On the other hand, I have struggled with the same thoughts, thinking I haven’t done anything of great value for the Lord. My wife reminds me that I’ve been a pretty good husband and father. Turns out, there’s a lot to be said for living an ordinary life.

  2. You’ve brought up something really important. We aren’t all called to set the world on fire. Sometimes we’re simply called to minister as He would have us in whatever regard that may be. It is challenging to simply take care of one’s own and if one cannot do that well, one better get back to basics. Charity begins at home and branches outward from there! Great posting, Bryan!

  3. Thanks for your thoughts on this. I can’t say I totally agree with Anthony Bradley’s post, but I get his heart in it. It’s just we too easily default to “bare minimum” even in our legalism, and people are actually more bored without purpose than what Bradley is portraying. But needed words all around.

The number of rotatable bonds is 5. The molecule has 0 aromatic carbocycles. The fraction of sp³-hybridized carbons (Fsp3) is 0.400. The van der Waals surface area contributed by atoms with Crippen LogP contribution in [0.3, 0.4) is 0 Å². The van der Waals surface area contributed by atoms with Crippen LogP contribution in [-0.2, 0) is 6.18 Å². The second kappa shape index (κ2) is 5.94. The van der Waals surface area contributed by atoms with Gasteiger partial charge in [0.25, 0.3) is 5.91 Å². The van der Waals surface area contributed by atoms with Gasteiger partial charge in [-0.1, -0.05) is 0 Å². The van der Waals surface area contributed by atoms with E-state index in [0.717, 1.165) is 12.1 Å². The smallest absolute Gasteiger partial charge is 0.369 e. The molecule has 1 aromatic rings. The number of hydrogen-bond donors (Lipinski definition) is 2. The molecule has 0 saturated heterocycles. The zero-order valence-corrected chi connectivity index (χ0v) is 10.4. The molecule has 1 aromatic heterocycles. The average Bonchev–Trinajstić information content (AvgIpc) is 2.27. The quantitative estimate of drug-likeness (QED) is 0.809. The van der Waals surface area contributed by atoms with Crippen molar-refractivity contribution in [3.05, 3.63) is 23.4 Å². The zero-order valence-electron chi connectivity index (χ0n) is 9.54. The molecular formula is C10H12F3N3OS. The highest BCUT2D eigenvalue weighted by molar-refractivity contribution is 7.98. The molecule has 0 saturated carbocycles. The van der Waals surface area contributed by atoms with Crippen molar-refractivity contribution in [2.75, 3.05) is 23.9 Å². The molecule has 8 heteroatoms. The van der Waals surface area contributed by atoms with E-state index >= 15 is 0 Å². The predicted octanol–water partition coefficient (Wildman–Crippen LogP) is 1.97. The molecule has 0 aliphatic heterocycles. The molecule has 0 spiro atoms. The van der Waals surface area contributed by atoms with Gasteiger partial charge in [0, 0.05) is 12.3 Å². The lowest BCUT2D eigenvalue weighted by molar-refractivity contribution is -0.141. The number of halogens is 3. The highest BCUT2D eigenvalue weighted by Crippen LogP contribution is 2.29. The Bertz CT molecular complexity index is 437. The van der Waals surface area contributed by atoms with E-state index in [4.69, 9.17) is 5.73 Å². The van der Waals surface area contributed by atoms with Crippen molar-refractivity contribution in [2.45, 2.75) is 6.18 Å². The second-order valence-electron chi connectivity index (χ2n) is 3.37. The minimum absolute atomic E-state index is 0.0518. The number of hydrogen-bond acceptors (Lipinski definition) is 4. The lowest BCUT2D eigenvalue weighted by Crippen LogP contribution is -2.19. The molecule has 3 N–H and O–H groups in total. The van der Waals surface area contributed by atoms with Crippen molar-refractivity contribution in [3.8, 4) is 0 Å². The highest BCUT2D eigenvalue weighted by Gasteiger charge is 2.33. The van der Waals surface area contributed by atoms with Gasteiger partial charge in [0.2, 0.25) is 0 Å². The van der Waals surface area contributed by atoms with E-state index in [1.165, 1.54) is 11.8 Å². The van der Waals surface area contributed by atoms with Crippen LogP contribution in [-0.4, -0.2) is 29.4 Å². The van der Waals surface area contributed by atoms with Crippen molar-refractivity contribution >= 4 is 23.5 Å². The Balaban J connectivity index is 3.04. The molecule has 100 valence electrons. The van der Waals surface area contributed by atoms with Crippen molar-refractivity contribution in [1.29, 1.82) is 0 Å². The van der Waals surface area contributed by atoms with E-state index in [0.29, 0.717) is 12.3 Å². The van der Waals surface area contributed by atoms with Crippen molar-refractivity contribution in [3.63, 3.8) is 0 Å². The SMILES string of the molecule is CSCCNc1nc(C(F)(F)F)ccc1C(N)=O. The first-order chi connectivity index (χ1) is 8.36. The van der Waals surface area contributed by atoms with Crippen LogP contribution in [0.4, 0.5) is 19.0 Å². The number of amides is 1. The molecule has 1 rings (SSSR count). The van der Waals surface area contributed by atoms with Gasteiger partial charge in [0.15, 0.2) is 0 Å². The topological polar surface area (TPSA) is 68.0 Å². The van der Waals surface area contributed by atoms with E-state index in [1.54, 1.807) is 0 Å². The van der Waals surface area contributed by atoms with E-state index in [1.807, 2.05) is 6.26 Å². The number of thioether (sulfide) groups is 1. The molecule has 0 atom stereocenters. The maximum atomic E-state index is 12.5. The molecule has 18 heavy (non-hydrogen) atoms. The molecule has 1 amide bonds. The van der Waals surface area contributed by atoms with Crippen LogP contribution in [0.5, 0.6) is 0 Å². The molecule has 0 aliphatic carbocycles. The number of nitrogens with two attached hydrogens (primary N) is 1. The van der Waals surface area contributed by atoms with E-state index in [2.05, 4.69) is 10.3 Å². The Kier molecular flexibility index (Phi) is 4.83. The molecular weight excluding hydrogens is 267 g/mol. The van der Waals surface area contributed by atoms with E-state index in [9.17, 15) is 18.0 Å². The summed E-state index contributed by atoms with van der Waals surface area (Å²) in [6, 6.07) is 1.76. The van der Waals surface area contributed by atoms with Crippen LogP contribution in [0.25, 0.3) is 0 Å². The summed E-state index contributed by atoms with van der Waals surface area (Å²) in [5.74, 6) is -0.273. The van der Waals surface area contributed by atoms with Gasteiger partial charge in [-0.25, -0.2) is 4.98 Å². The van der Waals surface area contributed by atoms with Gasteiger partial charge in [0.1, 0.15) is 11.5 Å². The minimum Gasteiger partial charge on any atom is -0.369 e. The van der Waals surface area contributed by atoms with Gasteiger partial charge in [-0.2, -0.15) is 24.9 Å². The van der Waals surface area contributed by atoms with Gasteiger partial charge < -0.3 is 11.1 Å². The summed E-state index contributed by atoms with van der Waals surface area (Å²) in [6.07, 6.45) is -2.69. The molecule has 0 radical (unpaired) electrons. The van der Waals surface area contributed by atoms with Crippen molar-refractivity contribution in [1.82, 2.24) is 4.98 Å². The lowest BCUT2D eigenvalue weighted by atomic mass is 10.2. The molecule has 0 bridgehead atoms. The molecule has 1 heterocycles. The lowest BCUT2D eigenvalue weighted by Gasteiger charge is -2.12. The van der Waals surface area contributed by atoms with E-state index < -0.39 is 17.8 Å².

1. Yeah, I think he was a little too harsh on Platt. Yet there has to be a way to give people a larger vision of their life without the inevitable shame techniques that follow. A vision that shows being faithful in the little normal things is really a big thing.

      1. Yes. I thought Radical was a great book, and while it did go into some shame-territory, I could feel Platt’s passion and concern. A funny thing too: his challenges in the closing chapter are rather tame suggestions, and a lot of the Amazon reviews complain that Platt went too easy on the practical advice. So I probably wouldn’t be so hard on Platt but rather on the shaming subculture that has sprouted around him.